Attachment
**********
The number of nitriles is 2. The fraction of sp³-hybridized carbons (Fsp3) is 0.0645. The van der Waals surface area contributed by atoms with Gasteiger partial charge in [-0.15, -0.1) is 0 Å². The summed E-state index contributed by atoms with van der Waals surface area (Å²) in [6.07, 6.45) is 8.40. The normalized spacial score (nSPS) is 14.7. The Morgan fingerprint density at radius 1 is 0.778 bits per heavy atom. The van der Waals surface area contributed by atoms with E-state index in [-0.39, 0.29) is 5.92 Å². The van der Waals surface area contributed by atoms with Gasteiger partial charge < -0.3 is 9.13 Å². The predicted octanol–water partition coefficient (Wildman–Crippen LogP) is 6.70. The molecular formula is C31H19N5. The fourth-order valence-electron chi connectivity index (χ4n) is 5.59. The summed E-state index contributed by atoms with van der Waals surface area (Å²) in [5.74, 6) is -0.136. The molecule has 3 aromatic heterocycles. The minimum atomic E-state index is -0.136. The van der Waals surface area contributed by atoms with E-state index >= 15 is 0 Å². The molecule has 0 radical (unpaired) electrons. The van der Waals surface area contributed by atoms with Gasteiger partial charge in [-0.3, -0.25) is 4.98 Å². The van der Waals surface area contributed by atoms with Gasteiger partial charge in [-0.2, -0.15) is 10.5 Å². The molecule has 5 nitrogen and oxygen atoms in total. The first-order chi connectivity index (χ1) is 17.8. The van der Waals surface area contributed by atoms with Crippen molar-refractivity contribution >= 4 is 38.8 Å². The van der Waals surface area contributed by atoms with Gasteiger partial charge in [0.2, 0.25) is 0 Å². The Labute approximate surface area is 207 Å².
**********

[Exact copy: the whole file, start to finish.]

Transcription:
The number of nitriles is 2. The fraction of sp³-hybridized carbons (Fsp3) is 0.0645. The van der Waals surface area contributed by atoms with Gasteiger partial charge in [-0.15, -0.1) is 0 Å². The summed E-state index contributed by atoms with van der Waals surface area (Å²) in [6.07, 6.45) is 8.40. The normalized spacial score (nSPS) is 14.7. The Morgan fingerprint density at radius 1 is 0.778 bits per heavy atom. The van der Waals surface area contributed by atoms with E-state index in [-0.39, 0.29) is 5.92 Å². The van der Waals surface area contributed by atoms with Gasteiger partial charge < -0.3 is 9.13 Å². The predicted octanol–water partition coefficient (Wildman–Crippen LogP) is 6.70. The molecular formula is C31H19N5. The fourth-order valence-electron chi connectivity index (χ4n) is 5.59. The summed E-state index contributed by atoms with van der Waals surface area (Å²) in [5.74, 6) is -0.136. The molecule has 3 aromatic heterocycles. The minimum atomic E-state index is -0.136. The van der Waals surface area contributed by atoms with E-state index >= 15 is 0 Å². The molecule has 0 radical (unpaired) electrons. The van der Waals surface area contributed by atoms with Gasteiger partial charge in [-0.3, -0.25) is 4.98 Å². The van der Waals surface area contributed by atoms with Gasteiger partial charge in [-0.2, -0.15) is 10.5 Å². The molecule has 5 nitrogen and oxygen atoms in total. The first-order chi connectivity index (χ1) is 17.8. The van der Waals surface area contributed by atoms with Crippen molar-refractivity contribution >= 4 is 38.8 Å². The van der Waals surface area contributed by atoms with Gasteiger partial charge in [0.2, 0.25) is 0 Å². The Labute approximate surface area is 207 Å².